Microlam - Laminated Veneer Lumber
A microlam is a man-made piece of lumber, commonly referred to as engineered lumber. They are made by pressing strips or pieces of wood together at high pressures, using chemically-based adhesives. The picture below provides you with an excellent example of a microlam, structural support beam that's holding up the upstairs floor, walls and roof.
Can Microlam's Get Wet?
The answer to this question is yes, but how wet would provide us with a better question. Water usually causes man-made engineered building materials to expand, over time. If it's possible, try to avoid getting any building materials, regular construction standard lumber or engineered lumber, like a microlam, wet.
What Are The Benefits Of Using Microlam's Over Construction Standard Lumber?
I'm not entirely sold on man-made building products, but I can say that they are Straight and usually don't have any types of lumber imperfections. You don't have to worry about knots, cracks, twisting, warping or even bowing.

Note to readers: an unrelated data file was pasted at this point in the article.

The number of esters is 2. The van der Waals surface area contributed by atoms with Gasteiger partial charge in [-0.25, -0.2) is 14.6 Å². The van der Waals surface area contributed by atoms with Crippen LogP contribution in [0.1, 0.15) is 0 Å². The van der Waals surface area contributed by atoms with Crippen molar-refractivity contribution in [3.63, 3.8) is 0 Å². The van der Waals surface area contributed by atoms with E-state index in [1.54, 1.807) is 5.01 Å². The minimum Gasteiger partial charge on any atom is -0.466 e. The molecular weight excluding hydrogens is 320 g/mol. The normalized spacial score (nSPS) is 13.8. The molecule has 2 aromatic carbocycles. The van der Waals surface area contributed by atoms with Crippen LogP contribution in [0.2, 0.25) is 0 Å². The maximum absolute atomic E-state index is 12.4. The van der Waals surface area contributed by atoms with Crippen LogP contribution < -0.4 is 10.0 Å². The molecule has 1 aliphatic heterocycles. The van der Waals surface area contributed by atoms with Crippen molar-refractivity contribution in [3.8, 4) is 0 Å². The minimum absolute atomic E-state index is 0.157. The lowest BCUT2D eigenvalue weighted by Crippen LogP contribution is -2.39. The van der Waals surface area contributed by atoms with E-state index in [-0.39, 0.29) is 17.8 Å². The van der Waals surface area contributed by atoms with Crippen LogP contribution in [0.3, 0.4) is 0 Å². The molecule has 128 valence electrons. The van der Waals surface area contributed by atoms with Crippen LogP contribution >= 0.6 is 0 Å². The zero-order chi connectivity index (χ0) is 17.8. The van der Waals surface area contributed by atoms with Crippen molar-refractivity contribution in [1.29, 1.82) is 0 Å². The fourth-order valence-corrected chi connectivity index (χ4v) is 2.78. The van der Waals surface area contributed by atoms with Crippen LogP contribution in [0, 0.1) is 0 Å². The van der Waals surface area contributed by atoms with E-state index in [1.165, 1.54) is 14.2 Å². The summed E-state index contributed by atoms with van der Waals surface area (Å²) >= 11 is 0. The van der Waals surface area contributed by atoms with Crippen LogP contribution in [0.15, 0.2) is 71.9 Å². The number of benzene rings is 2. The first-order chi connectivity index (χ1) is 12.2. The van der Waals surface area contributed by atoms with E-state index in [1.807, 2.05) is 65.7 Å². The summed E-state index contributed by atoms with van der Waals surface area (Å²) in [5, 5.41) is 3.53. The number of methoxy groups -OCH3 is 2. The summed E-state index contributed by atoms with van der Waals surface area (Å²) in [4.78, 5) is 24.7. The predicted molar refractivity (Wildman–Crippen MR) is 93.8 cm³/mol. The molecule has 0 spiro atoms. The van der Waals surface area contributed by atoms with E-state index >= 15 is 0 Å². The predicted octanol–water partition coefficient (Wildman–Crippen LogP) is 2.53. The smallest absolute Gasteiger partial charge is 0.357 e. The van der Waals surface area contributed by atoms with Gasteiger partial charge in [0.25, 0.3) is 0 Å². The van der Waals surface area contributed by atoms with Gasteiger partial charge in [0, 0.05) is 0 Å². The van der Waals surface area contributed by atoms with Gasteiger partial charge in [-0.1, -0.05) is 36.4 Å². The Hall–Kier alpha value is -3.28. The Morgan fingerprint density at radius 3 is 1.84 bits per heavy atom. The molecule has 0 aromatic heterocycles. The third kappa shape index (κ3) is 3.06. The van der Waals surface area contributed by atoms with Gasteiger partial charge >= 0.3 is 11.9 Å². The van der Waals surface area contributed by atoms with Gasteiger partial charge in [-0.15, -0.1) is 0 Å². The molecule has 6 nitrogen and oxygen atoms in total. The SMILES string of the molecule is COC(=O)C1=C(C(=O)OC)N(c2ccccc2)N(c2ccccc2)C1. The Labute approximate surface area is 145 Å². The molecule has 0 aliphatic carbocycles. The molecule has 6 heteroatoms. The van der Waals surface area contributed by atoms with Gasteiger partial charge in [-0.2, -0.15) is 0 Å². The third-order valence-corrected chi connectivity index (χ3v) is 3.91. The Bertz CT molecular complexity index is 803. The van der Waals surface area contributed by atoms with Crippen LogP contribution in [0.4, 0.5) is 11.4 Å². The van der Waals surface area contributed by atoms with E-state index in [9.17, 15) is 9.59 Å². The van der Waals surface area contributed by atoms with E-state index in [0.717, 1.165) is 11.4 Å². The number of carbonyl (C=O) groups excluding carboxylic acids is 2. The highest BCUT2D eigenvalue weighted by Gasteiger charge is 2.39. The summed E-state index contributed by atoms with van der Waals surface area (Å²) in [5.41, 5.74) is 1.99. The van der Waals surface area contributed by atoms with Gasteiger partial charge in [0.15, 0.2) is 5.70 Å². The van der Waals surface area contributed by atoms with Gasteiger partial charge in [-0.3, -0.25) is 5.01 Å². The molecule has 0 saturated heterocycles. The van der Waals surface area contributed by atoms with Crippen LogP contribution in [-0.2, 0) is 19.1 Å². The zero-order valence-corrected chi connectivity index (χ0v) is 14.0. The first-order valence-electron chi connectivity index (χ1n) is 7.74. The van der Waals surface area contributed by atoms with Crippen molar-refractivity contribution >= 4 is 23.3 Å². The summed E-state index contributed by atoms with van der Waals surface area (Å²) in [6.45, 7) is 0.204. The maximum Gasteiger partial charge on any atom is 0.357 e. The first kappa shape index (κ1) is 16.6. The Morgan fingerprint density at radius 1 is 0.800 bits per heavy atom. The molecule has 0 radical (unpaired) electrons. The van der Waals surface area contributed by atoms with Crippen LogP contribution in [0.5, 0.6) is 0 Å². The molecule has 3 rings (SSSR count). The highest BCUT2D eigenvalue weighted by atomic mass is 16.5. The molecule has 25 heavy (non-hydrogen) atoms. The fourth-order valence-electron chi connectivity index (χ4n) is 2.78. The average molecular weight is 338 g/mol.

What Are The Disadvantages For Using Engineered Lumber?
One of the only disadvantages I can think of for a carpenter, is that
some of them are hard to nail. I was nailing a long strap onto one of
these beams, a few years ago, when I finally had to stop, because my
wrist was killing me.
The only way that I could finish nailing the strap was to use a pneumatic nailing device. This wasn't the first or last time that I encountered difficulties nailing into a microlam.
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